He showed “Nightline” a section of the border barrier that “was and still is a major drug trafficking and human trafficking corridor,” he said.
“We know that somebody came here with a kid,” he said, pointing out refuse along the barrier. “There’s children’s clothing, diapers, a small container of baby oil.”
From there, people traversing the desert would have 40 miles to go before “they get to something that would resemble civilization where they can be picked up by somebody else,” Napier said.
For more than three decades, this has been Napier’s home -- the largest border county on the southern border.
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On the national stage, what happens here has become a political flashpoint. Just this week, President Donald Trump touted his campaign promise of building a wall at the U.S. southern border while speaking south of San Diego.
“It's a very powerful, very powerful wall, the likes of which probably to this extent has not been built before,” Trump said while showing off a portion of the 30-foot-tall bollard wall. “Plus it's designed to absorb heat, so it's extremely hot. The wall is, you won't be able to touch it. You can fry an egg on that wall. It's very, very hot.”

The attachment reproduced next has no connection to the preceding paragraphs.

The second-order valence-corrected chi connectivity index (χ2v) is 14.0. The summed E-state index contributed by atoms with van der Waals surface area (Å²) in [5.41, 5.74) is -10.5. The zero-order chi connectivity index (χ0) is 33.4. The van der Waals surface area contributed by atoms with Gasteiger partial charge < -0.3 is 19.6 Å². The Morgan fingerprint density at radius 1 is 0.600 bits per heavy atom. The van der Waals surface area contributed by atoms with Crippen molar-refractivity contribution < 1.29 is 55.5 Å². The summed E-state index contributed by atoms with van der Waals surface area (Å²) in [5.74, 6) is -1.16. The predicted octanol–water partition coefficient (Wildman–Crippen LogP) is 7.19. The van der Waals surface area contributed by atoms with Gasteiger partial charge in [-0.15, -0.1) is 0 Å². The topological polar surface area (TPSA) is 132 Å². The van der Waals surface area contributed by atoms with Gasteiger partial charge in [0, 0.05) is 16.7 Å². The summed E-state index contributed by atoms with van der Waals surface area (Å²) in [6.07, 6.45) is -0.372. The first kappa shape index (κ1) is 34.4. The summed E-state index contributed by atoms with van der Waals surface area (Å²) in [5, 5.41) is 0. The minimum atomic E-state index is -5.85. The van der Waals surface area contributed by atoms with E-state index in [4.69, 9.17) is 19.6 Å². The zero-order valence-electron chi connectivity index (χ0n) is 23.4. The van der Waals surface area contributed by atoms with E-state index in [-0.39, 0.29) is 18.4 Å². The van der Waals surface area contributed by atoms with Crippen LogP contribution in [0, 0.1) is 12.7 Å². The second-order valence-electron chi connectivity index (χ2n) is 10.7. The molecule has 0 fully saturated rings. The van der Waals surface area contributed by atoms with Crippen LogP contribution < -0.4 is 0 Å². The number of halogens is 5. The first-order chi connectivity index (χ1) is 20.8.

It’s the latest in a debate that’s dominated headlines and divided the country. But for the lifelong Republican sheriff, the border is much more than a policy dispute.
“The border is clearly a public safety threat to my county because of the drug and human trafficking that comes across that border,” Napier said. “Public safety's not a partisan issue, it's not a political issue. It's quality of life, it's a human condition issue. So partisanship and political ideology should not intersect [with] what I do to maintain public safety in my county.”
Napier said that in Pima County, in “some places, the only way to get to those areas are by air or hiking.”
Within a few miles of the international border, Napier noted that there’s “very undeveloped land -- vast expanses of desert areas that somebody coming to this country between the ports of entry have to navigate.”
“My deputies do recover almost 100 bodies a year in the deserts of this county,” he said. “That taxes our resources, but it also pulls at my strings from a humanitarian standpoint.”